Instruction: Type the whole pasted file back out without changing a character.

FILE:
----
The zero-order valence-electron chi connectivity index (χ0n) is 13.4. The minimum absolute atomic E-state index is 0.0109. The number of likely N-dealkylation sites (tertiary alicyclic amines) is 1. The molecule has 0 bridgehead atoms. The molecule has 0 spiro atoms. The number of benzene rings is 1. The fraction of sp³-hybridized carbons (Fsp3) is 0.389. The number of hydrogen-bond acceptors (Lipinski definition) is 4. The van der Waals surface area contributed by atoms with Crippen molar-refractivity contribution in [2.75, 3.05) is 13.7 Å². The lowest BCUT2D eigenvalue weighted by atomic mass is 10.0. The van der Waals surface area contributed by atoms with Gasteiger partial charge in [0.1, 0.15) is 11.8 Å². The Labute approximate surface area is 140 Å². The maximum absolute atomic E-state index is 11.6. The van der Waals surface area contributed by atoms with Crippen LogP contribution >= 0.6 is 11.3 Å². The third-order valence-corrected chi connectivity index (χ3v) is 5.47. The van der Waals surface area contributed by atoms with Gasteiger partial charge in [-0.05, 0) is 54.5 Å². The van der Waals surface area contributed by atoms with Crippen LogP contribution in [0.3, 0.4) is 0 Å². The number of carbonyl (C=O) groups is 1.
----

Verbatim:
The zero-order valence-electron chi connectivity index (χ0n) is 13.4. The minimum absolute atomic E-state index is 0.0109. The number of likely N-dealkylation sites (tertiary alicyclic amines) is 1. The molecule has 0 bridgehead atoms. The molecule has 0 spiro atoms. The number of benzene rings is 1. The fraction of sp³-hybridized carbons (Fsp3) is 0.389. The number of hydrogen-bond acceptors (Lipinski definition) is 4. The van der Waals surface area contributed by atoms with Crippen molar-refractivity contribution in [2.75, 3.05) is 13.7 Å². The lowest BCUT2D eigenvalue weighted by atomic mass is 10.0. The van der Waals surface area contributed by atoms with Gasteiger partial charge in [0.1, 0.15) is 11.8 Å². The Labute approximate surface area is 140 Å². The maximum absolute atomic E-state index is 11.6. The van der Waals surface area contributed by atoms with Crippen LogP contribution >= 0.6 is 11.3 Å². The third-order valence-corrected chi connectivity index (χ3v) is 5.47. The van der Waals surface area contributed by atoms with Gasteiger partial charge in [-0.05, 0) is 54.5 Å². The van der Waals surface area contributed by atoms with Crippen LogP contribution in [0.3, 0.4) is 0 Å². The number of carbonyl (C=O) groups is 1.